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Monday, October 24, 2016
Beatification of Mother Teresa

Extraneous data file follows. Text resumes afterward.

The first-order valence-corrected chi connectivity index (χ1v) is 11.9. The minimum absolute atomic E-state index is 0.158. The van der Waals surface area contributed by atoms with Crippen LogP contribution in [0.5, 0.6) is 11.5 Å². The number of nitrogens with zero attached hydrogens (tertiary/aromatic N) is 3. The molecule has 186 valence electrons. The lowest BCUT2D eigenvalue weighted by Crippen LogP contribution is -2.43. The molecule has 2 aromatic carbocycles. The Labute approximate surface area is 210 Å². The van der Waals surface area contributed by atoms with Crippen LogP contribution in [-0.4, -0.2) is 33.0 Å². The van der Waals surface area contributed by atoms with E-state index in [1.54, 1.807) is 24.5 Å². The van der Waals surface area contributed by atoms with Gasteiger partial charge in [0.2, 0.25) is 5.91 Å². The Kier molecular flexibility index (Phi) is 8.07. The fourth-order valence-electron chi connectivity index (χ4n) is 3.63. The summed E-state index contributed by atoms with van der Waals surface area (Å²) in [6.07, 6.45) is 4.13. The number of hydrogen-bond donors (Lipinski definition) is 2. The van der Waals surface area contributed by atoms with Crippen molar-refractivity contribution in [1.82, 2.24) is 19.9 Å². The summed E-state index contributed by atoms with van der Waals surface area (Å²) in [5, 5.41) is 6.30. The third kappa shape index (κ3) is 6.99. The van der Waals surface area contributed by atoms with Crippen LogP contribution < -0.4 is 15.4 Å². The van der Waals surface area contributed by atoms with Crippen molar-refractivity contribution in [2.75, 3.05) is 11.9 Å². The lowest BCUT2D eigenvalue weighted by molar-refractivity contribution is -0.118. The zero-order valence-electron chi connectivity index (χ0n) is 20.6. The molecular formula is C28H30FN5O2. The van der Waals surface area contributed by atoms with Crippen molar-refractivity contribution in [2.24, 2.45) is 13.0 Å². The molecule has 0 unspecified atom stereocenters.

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 Hundreds of thousands of pilgrims from around the world gathered in St Peter's Square in Rome yesterday, to attend the beatification of Mother Teresa of Calcutta. Front-row seats were reserved for VIPs, including Queen Fabiola of Belgium, royalty from Liechtenstein and Jordan, the presidents of Albania, Macedonia and Kosovo - in homage to Mother Teresa's roots in the Balkans - and about 2,000 residents from shelters run by Mother Teresa's followers, including one inside the Vatican's walls. There were also Muslim and Orthodox Christian delegations from Albania. Indian sitar music blended with traditional hymns to celebrate the nun who spent more than 60 years caring for the sick and dying. Her Missionaries of Charity order, launched in 1950 with only 12 nuns, has grown to 4,500 sisters in 133 countries where they run homes, schools and hospices. Speaking in a slow but shaky voice, Pope John Paul II said: "Brothers and sisters, even in our days God inspires new models of sainthood.. Some impose themselves for their radicalness, like that offered by Mother Teresa of Calcutta, whom today we add to the ranks of the blessed." "In her, we perceive the urgency to put oneself in a state of service, especially for the poorest and most forgotten, the last of the last." After struggling through several prayers, he let aides, including Bombay Cardinal Ivan Dias and others, read his homiliy and tribute in which he said he was "personally grateful to this courageous woman whom I have always felt at my side." Many of Mother Teresa's nuns, standing out from the crowd in their blue-trimmed white saris, wiped away tears, as the crowd cheered. The Pope granted a special dispensation so the procedure for establishing Mother Teresa's case for sainthood could start just two years after her death in 1997. In normal circumstances five years must pass between the death of the person proposed for beatification and the start of the procedure, to avoid emotion playing a part. Among those attending the ceremony was Monica Besra, a young Indian woman who claimed in 1998 that her stomach tumour vanished after praying to Mother Teresa. Medical doctors confirmed that the cancer had gone without treatment. Her experience was formally recognised as a miracle by the Vatican last year, paving the way for Mother Teresa's beatification. Before Mother Teresa of Calcutta can be canonised the Vatican will have formally to attribute a second miracle to her. In Calcutta and across India, hundreds of thousands of people watched the beatification ceremony live on television, some of them inmates of leprosy centres or orphanages run by the Missionaries of Charity, while churches offered up prayers of thanks. After the ceremony in Rome, around 2,000 homeless men and women who eat and sleep in soup kitchens and shelters run by the order were invited to a special luncheon inside a Vatican hall. In the Albanian capital Tirana, more than 2,000 people held a "people's marathon" to honour Mother Teresa, who was born to Albanian parents in what is now Macedonia. JS.
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